Honey Wheat Bread from the Slow Cooker (with vegan options)

I’ve been asked about baking bread in the slow cooker from start to finish and after seeing how wonderfully it rises in it, I knew a bit of research would give me the information I needed.  Now here’s the AWESOME part: it works with my favorite bread recipe!  *Does the kitchen happy dance!*

So here’s the recipe now made entirely in the slow cooker with vegan options of course:


  • 2.5 tsp granulated yeast
  • 2 tsp salt
  • 1 Tbsp and 1 tsp vital wheat gluten (rising agent)
  • 1/4 honey (or sweetener of your choice)
  • 2.5 Tbsp peanut oil
  • 3/4 cup lukewarm almond milk
  • 3/4 cup lukewarm warn
  • 3 & 1/3 cups whole wheat flour
  • Parchment paper
  • Bowl with water to dip your hands in
  • loaf pan smaller than your slow cooker; OR something to shape your loaf with; OR nothing of the sort if you don’t mid a dome of bread


  1. Set the slow cooker on high with enough water to barely cover the bottom.  Cover and set aside.
  2. Fold your parchment paper into a rectangle that will fit snugly in your cooker. Set aside.
  3. Fill a bowl with some water (for dipping your hands) and set aside.
  4. If your milk and water are cold, combine them (equals 1.5 cups total) and microwave for 30 seconds.
  5. Mix all ingredients EXCEPT flour in a large bowl.
  6. Whisk briskly to incorporate the ingredients as much as possible.  This takes a bit as the vital wheat gluten likes to clump.  Doing this makes for a more evenly rising loaf so don’t skim on the whisking.
  7. With a large wooden spoon, slowly mix in the flour.
  8. Once you have a mixture too difficult to stir (roughly the second cup of flour), dip your hands in the bowl of water and begin kneading.  Continue to knead until all the flour is added and thoroughly mixed.  Keep dipping your hands as necessary to keep the dough from sticking to your hands and the bowl too much.
  9. Then transfer the dough to the parchment paper and shape into a loaf.
  10. Remove the lid from the slow cooker, place the dough in the parchment within (you can use ceramic plates, shallow bowls or anything similar to help shape the dough if you don’t want it round and your loaf pan doesn’t fit in the cooker; just make sure it’s not metal or plastic.  See image below).
  11. Cover the cooker and set it for high for three hours.
  12. Go watch two movies, take a stroll around the neighborhood, pick the kids up from school, knit a sock, play online, whatever.
  13. Come back in three hours and confirm bread is done (should be fully risen and pulling away from the sides of the parchment).  If you want a loaf with a crisper exterior, you can pop it into the broiler or on the top shelf in the oven at 350 degrees till sufficiently browned/crisped.

I wedge two ceramic plates on either side of the dough to create a more oblong shaped loaf.

Garbanzo Bean Salad

Grrr…I redid this image about three times and each time… I misspelled something!  So I’m just not going to bother… it’s one of those days.  Garbanzo (not Garbonza) beans or Chickpeas are a tasty little treat I always have around the house (because they are the main ingredient in hummus).  I love this quick summer salad that keeps well for a few days in the fridge and is quite healthy too!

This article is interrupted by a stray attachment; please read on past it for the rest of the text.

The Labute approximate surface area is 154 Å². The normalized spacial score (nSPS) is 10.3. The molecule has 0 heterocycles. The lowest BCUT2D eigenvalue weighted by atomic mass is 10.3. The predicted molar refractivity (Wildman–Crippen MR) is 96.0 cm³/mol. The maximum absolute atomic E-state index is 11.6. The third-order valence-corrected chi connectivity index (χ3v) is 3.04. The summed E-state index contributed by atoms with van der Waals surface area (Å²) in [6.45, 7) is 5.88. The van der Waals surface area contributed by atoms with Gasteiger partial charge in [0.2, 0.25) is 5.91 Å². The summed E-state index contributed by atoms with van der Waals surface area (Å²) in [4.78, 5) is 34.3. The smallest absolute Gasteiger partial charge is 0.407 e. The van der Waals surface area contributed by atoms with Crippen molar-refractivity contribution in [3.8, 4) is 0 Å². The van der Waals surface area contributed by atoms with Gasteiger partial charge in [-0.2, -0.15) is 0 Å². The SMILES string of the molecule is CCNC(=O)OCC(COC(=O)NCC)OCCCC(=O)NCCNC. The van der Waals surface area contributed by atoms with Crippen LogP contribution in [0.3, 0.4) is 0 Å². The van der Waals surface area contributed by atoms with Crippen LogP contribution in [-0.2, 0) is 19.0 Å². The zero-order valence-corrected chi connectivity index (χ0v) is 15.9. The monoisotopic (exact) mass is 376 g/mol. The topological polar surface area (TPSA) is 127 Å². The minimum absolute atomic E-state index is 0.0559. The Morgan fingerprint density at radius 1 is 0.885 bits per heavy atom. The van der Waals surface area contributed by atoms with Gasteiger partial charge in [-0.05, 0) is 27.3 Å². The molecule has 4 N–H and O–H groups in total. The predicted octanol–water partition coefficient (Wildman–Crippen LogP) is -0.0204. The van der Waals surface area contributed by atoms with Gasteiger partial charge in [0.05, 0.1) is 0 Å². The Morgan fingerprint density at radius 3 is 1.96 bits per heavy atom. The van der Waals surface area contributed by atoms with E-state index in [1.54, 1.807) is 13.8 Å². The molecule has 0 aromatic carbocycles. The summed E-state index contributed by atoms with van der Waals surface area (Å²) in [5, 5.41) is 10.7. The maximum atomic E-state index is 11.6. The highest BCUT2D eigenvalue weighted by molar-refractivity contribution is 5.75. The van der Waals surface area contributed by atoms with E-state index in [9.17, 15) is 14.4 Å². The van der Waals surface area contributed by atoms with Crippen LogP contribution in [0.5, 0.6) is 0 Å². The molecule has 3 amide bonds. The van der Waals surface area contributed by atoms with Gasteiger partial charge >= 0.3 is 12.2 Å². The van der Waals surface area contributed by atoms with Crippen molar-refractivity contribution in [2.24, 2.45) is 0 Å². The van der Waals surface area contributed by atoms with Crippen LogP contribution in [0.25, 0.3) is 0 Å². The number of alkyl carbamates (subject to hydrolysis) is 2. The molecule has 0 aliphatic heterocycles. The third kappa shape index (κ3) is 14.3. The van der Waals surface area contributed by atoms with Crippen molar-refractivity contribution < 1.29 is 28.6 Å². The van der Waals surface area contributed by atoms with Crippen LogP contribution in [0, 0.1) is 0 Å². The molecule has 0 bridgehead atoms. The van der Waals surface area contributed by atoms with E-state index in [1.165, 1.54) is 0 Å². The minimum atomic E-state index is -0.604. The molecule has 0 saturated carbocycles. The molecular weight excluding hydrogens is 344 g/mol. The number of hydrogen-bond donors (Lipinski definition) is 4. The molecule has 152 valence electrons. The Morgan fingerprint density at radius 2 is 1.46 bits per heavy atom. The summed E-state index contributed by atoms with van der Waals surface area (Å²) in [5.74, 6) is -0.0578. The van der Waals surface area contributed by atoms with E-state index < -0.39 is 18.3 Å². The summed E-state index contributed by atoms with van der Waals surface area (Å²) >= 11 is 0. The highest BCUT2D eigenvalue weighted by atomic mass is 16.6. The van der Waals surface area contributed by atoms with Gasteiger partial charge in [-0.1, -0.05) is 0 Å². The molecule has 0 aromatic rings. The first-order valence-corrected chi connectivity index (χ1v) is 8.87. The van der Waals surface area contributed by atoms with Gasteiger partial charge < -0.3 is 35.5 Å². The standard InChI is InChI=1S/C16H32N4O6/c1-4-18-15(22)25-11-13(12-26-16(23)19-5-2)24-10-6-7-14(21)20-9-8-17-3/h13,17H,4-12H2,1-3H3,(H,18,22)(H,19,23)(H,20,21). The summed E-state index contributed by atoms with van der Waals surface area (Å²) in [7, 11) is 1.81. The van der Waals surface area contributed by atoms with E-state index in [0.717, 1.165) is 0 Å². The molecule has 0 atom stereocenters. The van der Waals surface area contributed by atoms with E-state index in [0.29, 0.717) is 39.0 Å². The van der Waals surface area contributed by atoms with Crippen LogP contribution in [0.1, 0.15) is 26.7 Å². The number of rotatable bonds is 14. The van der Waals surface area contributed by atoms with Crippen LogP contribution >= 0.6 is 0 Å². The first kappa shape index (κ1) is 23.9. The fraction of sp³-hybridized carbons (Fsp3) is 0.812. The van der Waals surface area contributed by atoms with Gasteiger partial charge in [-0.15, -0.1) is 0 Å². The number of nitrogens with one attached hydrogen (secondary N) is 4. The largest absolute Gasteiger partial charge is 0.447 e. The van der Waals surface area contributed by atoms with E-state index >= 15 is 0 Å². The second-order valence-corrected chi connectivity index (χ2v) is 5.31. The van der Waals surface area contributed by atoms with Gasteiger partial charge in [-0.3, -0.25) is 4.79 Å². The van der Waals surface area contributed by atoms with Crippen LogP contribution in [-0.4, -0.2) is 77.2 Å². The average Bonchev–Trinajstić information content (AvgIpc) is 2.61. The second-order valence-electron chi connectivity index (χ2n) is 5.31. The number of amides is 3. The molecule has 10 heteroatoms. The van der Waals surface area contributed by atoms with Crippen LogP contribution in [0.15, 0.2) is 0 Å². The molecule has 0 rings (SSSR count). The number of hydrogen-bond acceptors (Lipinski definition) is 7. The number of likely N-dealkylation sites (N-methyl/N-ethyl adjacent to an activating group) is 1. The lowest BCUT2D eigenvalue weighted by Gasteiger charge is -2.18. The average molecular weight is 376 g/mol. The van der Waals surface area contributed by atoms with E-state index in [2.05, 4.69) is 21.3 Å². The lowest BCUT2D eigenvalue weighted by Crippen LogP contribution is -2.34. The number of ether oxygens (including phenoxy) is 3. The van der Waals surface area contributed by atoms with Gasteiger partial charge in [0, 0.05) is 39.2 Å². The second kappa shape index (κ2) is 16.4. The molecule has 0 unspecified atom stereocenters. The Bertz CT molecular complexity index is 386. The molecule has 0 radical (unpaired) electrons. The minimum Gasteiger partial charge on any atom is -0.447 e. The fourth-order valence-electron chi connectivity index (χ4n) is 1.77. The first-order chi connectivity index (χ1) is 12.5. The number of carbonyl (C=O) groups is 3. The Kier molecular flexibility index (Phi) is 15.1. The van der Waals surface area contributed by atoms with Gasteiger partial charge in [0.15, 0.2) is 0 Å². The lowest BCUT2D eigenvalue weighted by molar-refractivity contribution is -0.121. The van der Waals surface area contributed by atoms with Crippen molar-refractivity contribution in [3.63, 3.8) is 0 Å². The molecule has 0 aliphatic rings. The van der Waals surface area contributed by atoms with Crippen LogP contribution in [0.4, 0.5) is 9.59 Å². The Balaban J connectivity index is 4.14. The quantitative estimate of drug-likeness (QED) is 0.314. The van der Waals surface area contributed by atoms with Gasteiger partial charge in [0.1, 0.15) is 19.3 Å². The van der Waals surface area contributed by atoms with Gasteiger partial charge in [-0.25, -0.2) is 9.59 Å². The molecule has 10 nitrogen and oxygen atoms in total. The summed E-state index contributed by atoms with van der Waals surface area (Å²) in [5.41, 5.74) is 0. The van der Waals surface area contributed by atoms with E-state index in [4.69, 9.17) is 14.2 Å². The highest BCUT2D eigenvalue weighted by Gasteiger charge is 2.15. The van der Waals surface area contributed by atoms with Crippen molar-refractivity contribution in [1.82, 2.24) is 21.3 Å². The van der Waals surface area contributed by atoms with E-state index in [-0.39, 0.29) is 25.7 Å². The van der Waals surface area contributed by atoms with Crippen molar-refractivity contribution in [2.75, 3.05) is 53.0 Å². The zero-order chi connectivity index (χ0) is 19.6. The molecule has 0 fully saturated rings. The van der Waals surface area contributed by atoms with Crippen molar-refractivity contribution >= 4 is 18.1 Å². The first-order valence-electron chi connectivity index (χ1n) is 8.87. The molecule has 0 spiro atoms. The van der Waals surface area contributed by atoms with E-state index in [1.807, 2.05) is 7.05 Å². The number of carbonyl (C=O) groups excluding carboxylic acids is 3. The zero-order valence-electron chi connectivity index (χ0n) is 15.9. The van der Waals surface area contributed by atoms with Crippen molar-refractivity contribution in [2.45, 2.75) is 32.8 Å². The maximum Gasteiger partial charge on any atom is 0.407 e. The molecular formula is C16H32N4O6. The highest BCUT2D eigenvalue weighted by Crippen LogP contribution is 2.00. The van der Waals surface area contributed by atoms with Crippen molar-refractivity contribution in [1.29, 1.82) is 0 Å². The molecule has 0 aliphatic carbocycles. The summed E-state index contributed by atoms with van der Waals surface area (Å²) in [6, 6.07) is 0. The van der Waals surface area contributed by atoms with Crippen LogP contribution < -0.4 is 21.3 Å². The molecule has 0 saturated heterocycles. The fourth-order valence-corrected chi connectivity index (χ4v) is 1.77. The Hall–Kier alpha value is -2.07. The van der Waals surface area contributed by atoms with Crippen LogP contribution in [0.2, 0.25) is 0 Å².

• 15 oz. can of Garbanzo beans
  • 16 oz. bag of wide egg noodles
  • 16 oz. bag frozen broccoli & cauliflower mix
  • French Vinaigrette Dressing
  • Parmesan Cheese


  1. Prepare your egg noodles as directed on the package.
  2. While your noodles are cooking, open your can of garbanzo beans and thoroughly rinse them in a strainer.
  3. Without removing your beans from the strainer, add your frozen veggies.
  4. Once your noodles have finished cooking, drain noodles by pouring the water over the veggies and beans (this thaws the veggies and cools the noodles).
  5. Empty the strainer with noodles, now thawed veggies and beans into a large bowl.
  6. Drizzle the vinaigrette over the salad while stirring with a large spoon to lightly coat everything.
  7. Sprinkle the cheese while still stirring until, again, lightly coated.
  8. Put a lid on the bowl and pop it in the fridge until entire mixture is cooled.

Eggless Pancakes with Vegan Option

Sorry, but there are no pictures of this recipe as we devoured them before I could snap any pictures.  They were THAT delicious!  This is what happens when I don’t have any eggs and really, really want pancakes.


  • 2 cups Bisquick pancake mix (it’s vegan!)
  • 1 cup applesauce (this is the egg replacement)
  • 1 cup vanilla almond (soy works as well)
  • 1 Tablespoon custard powder
  • 2 Tablespoons raw honey (you can omit this entirely if you use sweetened applesauce or sugar)
  • Safflower or Grapeseed oil


  1. Mix everything but your oil in a large bowl and whisk or beat with mixer till fully incorporated.  After you finish whipping the batter you can fold in any fruit desired or wait until they are cooked and add to the top… or both!
  2. Add oil to your pan on medium heat and allow it to heat.
  3. Pour desired size pancake batter into pan and allow to fully cook.
  4. Repeat steps 2 and 3 till batter is finished.


Vegan Banana Bread (aka eggless)


  • 1/2 c. honey, agave or sugar
  • 1/2 c. butter, margarine, applesauce or yogurt
  • 1 tsp baking soda
  • 1 tsp vanilla extract
  • 2-3 ripe or overly ripe bananas
  • 2 c. whole wheat flour
  • 1/2 cup oatmeal
  • 1 tsp salt
  • 1/2 tsp cinnamon
  • 1/4 c. brown sugar
  • Options: raisins, cranberries, nuts


  1. Pre-heat oven to 325 degrees.
  2. In a bowl, mix all your dry ingredients well and set aside.
  3. In a large bowl, mush bananas first (can use a food processor for this step if you wish) then add your wet ingredients.
  4. Mix well.
  5. Stir dry ingredients into wet and thoroughly incorporate.
  6. Slightly grease your loaf pan.
  7. Pour mixture into pan.
  8. Top if desired (I like to add some nuts, drizzle with honey and sprinkle with oats)
  9. Bake for 45 minutes or until toothpick dipped into bread is clean when removed.

Hints & Tips:

  • You can substitute 1/4 c. of sugar for 1 banana should you not have enough bananas
  • Try buttering or oiling your pan instead of greasing it
  • Yogurt should be full fat for best results

Seitan Burgers

The other day, Bre mentioned she really wanted a burger so… I had to try making seitan burgers.  They came out amazing!  Just look at them:

Now do they look like homemade burgers or what?!  Here’s what I did: